New Delhi: Prime Minister Manmohan Singh has been confronted by a high-profile challenge less than two months into his second term — how to fix the ailing national airline carrier, which has asked the government for a bailout.
The government has given Air India, which suffered $875 million in losses in the fiscal year ending March, a month to submit a plan to restructure and cut costs.
Aviation minister Praful Patel said last week the Congress-led government is “fully committed” to the airline but urged Air India to “rise to the occasion”.
But if the carrier does not, in Patel’s words, “shape up”, the government faces a choice whether to infuse cash without real changes in the running of the airline, attempting a partial privatization through an IPO, or letting the airline founder.
Air India’s plight could indicate how far Singh will reform India’s state companies often seen as dragging economic growth, or whether he will side with protecting jobs and votes.
Founded before India won independence from Britain, Air India was long a source of pride. But experts say the airline has been mismanaged for years and delivers a shoddy product..
Letting the airline fend for itself and lose many of its 31,500 employees would be risky for the Congress-led government, though it won a convincing general election victory in May.
Air India may also give a wider signal to how far Singh, with his strong mandate to push Congress’ agenda of inclusive growth, will dare to introduce market reforms and help India climb back to the 9% annual growth before the financial crisis bit.
“This is a test case,” said political analyst Amulya Ganguli. “The point is whether Manmohan Singh will have the guts, so to say, to turn it around.”
“The reformist line ... is still not very popular in India. It is seen as kowtowing to the money guys and being too harsh on the workers,” Ganguli added.
Leaner And Trimmer
The carrier, which wants to cut employee costs by more than $100 million annually and asked senior employees to forego salaries in July, has sought extra cash through equity and soft loans.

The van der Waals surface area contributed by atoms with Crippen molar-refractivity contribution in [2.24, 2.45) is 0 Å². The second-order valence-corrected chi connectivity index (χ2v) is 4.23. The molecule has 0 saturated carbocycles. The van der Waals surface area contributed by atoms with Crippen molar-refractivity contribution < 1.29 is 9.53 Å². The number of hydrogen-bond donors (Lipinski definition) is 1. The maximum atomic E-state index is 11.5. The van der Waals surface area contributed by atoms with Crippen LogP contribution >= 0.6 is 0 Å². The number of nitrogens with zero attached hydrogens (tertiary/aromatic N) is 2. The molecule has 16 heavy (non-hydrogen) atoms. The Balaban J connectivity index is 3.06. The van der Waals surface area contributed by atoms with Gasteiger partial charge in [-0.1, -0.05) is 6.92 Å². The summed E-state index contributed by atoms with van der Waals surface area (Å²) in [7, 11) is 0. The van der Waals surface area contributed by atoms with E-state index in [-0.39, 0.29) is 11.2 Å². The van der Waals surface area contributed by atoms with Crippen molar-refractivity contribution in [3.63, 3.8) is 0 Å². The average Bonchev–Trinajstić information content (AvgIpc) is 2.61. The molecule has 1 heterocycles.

The aviation minister has promised support for the airline, which has a fleet of 148 aircraft, if it becomes “leaner and trimmer”, adding it would not be given “an open-ended chequebook”.
Praful Patel did not specify the bailout’s size, nor mention job losses. He said the airline would have to implement manpower restructuring, including top management, and cost-cutting.
Air India says it is another victim of the global crisis.
“Tell me, which airline is making profit?” said Air India spokesman Jitendra Bhargava. “You can’t have Air India in isolation, right?”
Air India’s dominance has been challenged in recent years by a number of new private airlines, and bilateral agreements that allowed a greater influx of foreign carriers.
Experts say the rot in Air India predates the financial crisis. Backed by powerful unions, the airline is bloated, badly managed and not held to account, they say.
“Air India is an example of a remarkable failure,” said Kapil Kaul, chief executive, India and West Asia, Centre for Asia Pacific Aviation (CAPA).
“Air India is still an iconic brand, but unfortunately it has a reputation which is of an unreliable and shoddy airline.”
Analysts said minister Patel’s tough line may lead to only cosmetic changes, a sign of the political limits of the reformist zeal of Singh, who was behind 1990s market reforms.
Last year, attempts to cut staff at privately-run Jet Airways met with political opposition and the backtracking of its owners.
Patel said in June there could be an initial public offering in Air India, but said it would not be privatizsed completely.
Congress will likely save Air India without nudging it too far into the private sector, said Swapan Dasgupta, a political analyst linked to the main opposition Bharatiya Janata Party..
“The Congress sees itself as the creator of the public sector. So they have that huge ideological baggage,” he said.
The focus of Singh’s reforms may be on newer sectors, such as insurance, and bypass tougher nuts to crack, such as steel and aviation with its strong, unionised workforce.
“There will be that rust belt in the economy which will continue,” Dasgupta said. “Air India will be part of that rust belt.”